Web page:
Eight years later, Vice-President George Bush was still singing the same tune: “We just love your adherence to democratic processes,” he said in a Malacanang banquet.

But was Marcos really expecting to be hailed? What was the secret behind the seeming public acceptance of martial law? More on that, when we return.


II. Marcosian Jujitsu


That was President Marcos explaining why he proclaimed Martial Law.

When Ferdinand Marcos became president but before he made himself dictator, he perfected the juggling of congressional appropriations and the use of pork barrel funds as a means for congressional control. In short, it was a kind of judo where he used the very power of his office’s traditional opponent, against itself. In short, he was buying the politicians with their own money, if Congress may be said to own the taxes that people pay—which is pretty much how they treat them.

But once Marcos’s second term began to wind down, not even the bought would stay bought. On August 10, 1972, Congress removed from Marcos a power enjoyed by every previous president –to transfer funds from item to item. This legal blow came after two years of fighting with Congress over the national budget.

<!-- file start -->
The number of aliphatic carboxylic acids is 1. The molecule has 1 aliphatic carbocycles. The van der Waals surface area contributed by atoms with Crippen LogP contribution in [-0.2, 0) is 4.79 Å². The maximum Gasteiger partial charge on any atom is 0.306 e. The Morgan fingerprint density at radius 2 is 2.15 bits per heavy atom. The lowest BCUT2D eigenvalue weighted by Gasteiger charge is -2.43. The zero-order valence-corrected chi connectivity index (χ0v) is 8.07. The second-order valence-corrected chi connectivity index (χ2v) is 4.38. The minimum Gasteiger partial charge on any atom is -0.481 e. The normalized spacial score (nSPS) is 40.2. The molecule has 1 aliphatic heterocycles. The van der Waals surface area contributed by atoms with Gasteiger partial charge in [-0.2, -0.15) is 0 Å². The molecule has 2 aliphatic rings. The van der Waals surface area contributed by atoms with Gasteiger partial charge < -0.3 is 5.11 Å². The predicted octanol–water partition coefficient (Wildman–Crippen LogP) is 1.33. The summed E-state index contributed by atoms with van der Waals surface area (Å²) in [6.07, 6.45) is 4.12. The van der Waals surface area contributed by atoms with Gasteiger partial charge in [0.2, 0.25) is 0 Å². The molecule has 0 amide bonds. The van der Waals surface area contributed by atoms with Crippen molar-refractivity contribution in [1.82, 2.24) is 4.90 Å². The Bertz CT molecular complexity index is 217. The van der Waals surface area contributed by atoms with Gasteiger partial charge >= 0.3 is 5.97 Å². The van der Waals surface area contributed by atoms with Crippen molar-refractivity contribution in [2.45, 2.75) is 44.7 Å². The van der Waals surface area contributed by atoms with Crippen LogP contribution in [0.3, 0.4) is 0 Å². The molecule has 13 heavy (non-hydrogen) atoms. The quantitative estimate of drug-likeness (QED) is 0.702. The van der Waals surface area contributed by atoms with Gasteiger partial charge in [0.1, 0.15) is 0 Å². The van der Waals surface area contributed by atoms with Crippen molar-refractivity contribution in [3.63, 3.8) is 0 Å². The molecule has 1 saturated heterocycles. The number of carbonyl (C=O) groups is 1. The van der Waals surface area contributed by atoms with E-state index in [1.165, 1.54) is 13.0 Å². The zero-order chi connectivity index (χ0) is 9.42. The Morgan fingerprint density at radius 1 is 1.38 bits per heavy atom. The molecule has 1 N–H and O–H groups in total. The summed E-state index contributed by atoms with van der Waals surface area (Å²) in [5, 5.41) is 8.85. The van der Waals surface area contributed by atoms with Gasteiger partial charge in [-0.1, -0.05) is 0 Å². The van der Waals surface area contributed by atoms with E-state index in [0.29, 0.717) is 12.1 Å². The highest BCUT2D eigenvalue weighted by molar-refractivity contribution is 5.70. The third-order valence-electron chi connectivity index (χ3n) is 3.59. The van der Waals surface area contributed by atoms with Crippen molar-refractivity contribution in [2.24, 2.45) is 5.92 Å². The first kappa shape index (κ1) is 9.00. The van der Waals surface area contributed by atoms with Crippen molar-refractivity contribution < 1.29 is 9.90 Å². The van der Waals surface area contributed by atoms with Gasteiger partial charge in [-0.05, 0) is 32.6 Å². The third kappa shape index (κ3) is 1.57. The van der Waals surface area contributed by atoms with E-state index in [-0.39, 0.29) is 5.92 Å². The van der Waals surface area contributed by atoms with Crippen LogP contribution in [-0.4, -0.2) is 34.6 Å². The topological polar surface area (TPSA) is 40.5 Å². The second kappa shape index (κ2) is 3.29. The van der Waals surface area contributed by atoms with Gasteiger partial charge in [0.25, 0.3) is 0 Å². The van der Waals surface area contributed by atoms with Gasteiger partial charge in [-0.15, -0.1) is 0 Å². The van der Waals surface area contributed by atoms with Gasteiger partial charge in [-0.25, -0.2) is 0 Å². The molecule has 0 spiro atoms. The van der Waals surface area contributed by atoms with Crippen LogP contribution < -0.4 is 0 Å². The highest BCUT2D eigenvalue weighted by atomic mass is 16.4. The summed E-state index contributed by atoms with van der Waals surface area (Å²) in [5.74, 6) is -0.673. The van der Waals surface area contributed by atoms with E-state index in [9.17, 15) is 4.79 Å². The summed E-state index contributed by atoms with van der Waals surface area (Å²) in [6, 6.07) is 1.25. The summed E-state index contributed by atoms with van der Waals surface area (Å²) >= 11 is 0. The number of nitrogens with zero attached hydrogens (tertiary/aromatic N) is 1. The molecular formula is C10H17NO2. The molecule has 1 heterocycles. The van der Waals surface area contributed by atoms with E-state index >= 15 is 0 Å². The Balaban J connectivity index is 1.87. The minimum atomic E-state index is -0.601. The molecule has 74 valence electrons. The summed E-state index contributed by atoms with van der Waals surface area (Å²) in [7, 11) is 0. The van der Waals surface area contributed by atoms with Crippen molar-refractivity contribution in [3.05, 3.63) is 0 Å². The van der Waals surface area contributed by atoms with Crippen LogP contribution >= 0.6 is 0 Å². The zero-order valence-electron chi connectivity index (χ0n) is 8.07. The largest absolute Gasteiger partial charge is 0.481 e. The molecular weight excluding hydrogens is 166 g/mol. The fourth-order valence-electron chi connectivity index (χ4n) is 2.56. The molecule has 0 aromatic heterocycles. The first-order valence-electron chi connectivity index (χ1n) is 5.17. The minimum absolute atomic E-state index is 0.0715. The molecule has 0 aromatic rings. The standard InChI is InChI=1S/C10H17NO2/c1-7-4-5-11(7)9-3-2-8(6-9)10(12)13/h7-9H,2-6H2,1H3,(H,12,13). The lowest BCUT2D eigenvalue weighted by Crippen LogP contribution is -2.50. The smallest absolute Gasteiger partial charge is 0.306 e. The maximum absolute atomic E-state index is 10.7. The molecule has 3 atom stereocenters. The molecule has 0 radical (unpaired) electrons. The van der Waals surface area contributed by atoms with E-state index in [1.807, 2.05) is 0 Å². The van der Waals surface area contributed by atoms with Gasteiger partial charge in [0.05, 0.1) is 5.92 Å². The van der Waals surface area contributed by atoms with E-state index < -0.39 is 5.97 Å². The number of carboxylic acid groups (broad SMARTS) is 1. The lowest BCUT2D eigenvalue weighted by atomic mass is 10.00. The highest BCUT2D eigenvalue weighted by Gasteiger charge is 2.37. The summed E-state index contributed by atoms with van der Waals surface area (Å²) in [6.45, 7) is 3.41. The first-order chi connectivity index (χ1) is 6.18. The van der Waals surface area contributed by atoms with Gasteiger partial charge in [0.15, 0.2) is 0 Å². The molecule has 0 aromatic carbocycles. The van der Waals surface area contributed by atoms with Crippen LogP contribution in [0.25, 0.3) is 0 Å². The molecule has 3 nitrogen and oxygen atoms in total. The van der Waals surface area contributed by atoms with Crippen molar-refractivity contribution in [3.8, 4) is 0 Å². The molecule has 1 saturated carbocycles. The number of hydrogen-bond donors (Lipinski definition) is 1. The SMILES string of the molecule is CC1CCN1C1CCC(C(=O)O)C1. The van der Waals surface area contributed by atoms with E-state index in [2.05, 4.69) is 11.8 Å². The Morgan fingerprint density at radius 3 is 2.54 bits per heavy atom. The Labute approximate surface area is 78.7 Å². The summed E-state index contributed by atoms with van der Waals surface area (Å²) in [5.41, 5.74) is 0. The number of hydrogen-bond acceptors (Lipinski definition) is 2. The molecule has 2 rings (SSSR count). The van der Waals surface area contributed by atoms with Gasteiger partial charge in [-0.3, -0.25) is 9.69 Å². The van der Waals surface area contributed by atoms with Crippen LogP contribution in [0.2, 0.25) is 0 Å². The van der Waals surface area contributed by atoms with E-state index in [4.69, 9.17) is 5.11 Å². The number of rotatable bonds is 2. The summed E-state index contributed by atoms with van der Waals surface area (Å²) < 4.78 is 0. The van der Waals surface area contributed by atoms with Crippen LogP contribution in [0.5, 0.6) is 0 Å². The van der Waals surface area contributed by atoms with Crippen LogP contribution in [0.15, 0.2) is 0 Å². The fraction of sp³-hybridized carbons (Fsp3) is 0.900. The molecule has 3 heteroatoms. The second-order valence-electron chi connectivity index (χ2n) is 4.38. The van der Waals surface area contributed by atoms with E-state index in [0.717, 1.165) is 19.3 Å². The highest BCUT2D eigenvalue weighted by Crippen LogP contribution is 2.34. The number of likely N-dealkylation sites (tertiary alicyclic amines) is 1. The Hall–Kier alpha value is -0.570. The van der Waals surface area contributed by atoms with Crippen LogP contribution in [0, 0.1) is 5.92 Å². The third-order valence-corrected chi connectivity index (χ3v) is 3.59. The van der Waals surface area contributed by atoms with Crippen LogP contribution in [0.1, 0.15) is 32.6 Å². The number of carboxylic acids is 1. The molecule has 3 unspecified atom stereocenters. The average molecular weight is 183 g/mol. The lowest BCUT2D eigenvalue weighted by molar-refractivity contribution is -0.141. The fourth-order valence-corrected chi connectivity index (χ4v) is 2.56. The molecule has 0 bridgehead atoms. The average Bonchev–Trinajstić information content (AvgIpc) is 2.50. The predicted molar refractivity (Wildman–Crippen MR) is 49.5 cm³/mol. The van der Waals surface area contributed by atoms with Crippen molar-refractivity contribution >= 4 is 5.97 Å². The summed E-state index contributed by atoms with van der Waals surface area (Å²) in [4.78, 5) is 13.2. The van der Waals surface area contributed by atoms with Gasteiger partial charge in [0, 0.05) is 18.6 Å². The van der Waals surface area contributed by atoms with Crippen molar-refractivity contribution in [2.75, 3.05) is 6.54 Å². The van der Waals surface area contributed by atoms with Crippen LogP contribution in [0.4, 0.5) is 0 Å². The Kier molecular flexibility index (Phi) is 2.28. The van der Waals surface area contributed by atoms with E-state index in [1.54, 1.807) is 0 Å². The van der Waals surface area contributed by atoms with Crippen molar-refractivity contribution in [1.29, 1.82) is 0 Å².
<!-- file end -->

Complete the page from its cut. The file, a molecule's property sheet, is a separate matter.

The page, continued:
It got easy again –because it’s easy when you don’t have to share- when Marcos declared martial law and constituted himself as a government of one, combining the executive and legislative powers in his person, while adopting the Supreme Court as his new rubberstamp. He abolished all limits on appropriations and spending, basically giving himself the authority to spend on whatever he pleased and as much as he wanted—an authority he exercised to the hilt. Martial law gave Marcos total control over pork, and the local governments now guaranteed no elections a financial lifeline.

Although frequently outmaneuvered by the executive, an appropriate deference was always paid to the Senate before martial law. But never had the senatorial class been humiliated as it was with Marcos when he sent soldiers to simply nail its doors shut and then proceeded to arrest—not all the senators for he knew their quality or lack of it—but only two: Jose Diokno and Ninoy Aquino. It was a master psychological stroke, striking individual terror and collective insult to the rest of the chamber.

The House of Representatives was simply not heard from again, though the Speaker of the House, Jose Laurel, went home to pack his bags in readiness to be taken away to detention. No one came for him. Another masterstroke.

Marcos then proceeded to threaten though mostly to cajole and corrupt the members of a sitting constitutional convention into drafting a new constitution that he had  already written down and which imparted to him absolute power while granting to the legislature the handsomest perks for offices stripped of any real role in political life.